Don’t feel bad if you have never heard of the term, “suicidal ideation.” It’s not a commonly used term in regular language, and it’s more commonly used in psychology and medical circles. That said, it’s a good term to know, especially when dealing with someone who is prone to depression.
The suicide ideation definition refers to the condition as the preoccupation with the concept of killing one’s self or the suicide of others. The preoccupation is not a passing fancy; it’s an overt fixation on the act that is evident in just about everything the person wants to see, read, watch or know about. It can range greatly as well. In some cases the person is simply wanting to know everything about suicide in terms of reading or visual display. In other cases a person is engaging in very specific and complex planning about the act or role-playing it. The most extreme cases involve real attempts at suicide that end up being unsuccessful either on purpose to get attention, out of fear of actually dying, or out of sheer ignorance of how to do the act correctly.
Fortunately, the large majority of people who engage in suicide ideation do not actually follow through with the act. It seems to be more of a passing interest, albeit a very scary and risky one, ergo passive suicidal ideation. Yet in reality, the interest seems to be more of an attempt to get attention, forcing others around who take notice to become alarmed again and again at the behavior aberration.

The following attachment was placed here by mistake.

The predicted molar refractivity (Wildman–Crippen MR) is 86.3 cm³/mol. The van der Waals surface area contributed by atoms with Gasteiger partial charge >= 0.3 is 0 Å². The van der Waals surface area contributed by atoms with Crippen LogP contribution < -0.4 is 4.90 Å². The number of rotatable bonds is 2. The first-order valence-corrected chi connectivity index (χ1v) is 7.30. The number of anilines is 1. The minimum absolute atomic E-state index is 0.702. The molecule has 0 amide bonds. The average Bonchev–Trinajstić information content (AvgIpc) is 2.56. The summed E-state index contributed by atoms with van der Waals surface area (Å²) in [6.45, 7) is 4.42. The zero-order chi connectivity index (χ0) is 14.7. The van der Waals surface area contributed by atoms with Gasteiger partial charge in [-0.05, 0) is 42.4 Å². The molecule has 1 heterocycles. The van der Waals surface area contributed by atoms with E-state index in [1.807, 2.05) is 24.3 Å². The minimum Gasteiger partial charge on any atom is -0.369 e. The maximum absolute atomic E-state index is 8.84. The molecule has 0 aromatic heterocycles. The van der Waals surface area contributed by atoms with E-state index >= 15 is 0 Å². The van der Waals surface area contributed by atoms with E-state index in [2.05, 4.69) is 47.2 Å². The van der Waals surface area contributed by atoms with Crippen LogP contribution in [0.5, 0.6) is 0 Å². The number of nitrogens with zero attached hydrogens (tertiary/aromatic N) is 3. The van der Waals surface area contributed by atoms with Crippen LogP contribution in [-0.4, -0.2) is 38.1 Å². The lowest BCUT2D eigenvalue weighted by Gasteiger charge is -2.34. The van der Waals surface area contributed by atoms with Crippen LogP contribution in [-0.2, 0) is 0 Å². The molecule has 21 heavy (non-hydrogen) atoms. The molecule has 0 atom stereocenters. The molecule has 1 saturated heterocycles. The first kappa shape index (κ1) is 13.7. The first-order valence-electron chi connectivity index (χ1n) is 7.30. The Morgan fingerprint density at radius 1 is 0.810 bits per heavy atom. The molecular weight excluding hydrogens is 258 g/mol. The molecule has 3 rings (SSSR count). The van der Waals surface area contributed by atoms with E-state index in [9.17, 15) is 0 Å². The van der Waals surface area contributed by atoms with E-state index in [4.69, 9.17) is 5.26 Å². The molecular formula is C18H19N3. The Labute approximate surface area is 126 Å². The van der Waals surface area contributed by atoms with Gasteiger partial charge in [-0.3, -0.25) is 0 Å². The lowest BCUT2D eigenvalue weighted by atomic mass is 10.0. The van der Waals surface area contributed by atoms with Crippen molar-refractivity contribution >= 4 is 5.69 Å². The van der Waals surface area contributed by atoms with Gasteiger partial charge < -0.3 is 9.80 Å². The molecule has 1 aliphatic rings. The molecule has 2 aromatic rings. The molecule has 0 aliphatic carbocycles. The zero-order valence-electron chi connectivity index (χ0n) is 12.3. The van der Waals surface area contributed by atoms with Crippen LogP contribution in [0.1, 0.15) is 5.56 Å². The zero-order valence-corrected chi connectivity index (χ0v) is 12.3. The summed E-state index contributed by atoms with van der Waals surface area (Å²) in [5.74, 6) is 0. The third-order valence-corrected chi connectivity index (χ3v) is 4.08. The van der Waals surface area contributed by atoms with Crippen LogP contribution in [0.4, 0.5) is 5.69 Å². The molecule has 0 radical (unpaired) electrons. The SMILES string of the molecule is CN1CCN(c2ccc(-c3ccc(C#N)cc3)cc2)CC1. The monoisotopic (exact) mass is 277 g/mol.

The above is not to say that folks who engage in the practice and concept don’t need help. Many who seriously engage in ideation are dealing with depression of some sort, but they can also be dealing with other psychological conditions, reactions to be big changes in their lives and home, or a destablization of their comfort zone.
Symptomatic behavior is common in cases of suicide ideation or related fixation. These symptoms can be subtle at first and are often blurred in the image-driven changes that teens often go through as they being to transition from child to adult. Loss of weight, frustration, feeling lonely or ugly, being tired all the time, and frantic or erratic behavior are all common patterns in cases. However, as any parent knows, these are also common conditions in normal teens as well. So suicide ideation can be hard to identify early on as a result. It becomes a question of what is suicidal ideation versus normal teen angst and frustration.
It is when more critical symptoms or signs of suicidal ideation start to manifest that the psychological condition really starts to make itself apparent to those living with or around the person. Major signs include:
- Clinical depression
- Inability to sleep or confirmed insomnia
- Lack of eating or gorging/binging
- Feeling no urge to do anything because it’s not worth the effort
- Anxiety attacks
- Inability to focus or perform any serious cognitive work (i.e. grades failing suddenly)
- Flipping out or panic attacks
- Severe guilt or feeling bad about things or how others might take things
- Attention loss and memory loss